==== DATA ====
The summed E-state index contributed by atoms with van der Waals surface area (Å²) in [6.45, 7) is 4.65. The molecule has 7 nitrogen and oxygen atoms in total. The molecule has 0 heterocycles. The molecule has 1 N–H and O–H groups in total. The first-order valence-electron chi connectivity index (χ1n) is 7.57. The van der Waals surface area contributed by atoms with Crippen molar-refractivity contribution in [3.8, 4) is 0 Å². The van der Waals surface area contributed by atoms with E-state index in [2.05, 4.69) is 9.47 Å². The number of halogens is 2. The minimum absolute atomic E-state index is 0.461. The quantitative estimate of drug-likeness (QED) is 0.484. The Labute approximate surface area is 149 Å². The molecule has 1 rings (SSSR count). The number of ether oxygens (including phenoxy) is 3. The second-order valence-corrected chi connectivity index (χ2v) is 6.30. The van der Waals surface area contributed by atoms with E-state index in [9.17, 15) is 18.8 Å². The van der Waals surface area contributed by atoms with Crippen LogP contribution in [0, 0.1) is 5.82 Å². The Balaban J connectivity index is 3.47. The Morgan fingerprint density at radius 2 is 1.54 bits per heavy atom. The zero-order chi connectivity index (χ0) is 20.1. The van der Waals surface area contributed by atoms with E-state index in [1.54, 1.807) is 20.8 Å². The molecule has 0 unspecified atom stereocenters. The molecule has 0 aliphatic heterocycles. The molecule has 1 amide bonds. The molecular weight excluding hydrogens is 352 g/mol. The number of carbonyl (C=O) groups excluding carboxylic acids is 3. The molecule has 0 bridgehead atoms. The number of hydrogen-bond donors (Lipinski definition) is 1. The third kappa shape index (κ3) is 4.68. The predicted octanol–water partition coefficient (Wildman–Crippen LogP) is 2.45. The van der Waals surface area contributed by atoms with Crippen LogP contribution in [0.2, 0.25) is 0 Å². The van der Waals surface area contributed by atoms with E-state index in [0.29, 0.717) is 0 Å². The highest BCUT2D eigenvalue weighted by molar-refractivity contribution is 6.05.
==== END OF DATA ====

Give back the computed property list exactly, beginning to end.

The summed E-state index contributed by atoms with van der Waals surface area (Å²) in [6.45, 7) is 4.65. The molecule has 7 nitrogen and oxygen atoms in total. The molecule has 0 heterocycles. The molecule has 1 N–H and O–H groups in total. The first-order valence-electron chi connectivity index (χ1n) is 7.57. The van der Waals surface area contributed by atoms with Crippen molar-refractivity contribution in [3.8, 4) is 0 Å². The van der Waals surface area contributed by atoms with E-state index in [2.05, 4.69) is 9.47 Å². The number of halogens is 2. The minimum absolute atomic E-state index is 0.461. The quantitative estimate of drug-likeness (QED) is 0.484. The Labute approximate surface area is 149 Å². The molecule has 1 rings (SSSR count). The number of ether oxygens (including phenoxy) is 3. The second-order valence-corrected chi connectivity index (χ2v) is 6.30. The van der Waals surface area contributed by atoms with E-state index in [9.17, 15) is 18.8 Å². The van der Waals surface area contributed by atoms with Crippen LogP contribution in [0, 0.1) is 5.82 Å². The Balaban J connectivity index is 3.47. The Morgan fingerprint density at radius 2 is 1.54 bits per heavy atom. The zero-order chi connectivity index (χ0) is 20.1. The van der Waals surface area contributed by atoms with E-state index in [1.54, 1.807) is 20.8 Å². The molecule has 0 unspecified atom stereocenters. The molecule has 0 aliphatic heterocycles. The molecule has 1 amide bonds. The molecular weight excluding hydrogens is 352 g/mol. The number of carbonyl (C=O) groups excluding carboxylic acids is 3. The molecule has 0 bridgehead atoms. The number of hydrogen-bond donors (Lipinski definition) is 1. The third kappa shape index (κ3) is 4.68. The predicted octanol–water partition coefficient (Wildman–Crippen LogP) is 2.45. The van der Waals surface area contributed by atoms with Crippen LogP contribution in [0.2, 0.25) is 0 Å². The van der Waals surface area contributed by atoms with E-state index in [0.29, 0.717) is 0 Å². The highest BCUT2D eigenvalue weighted by molar-refractivity contribution is 6.05.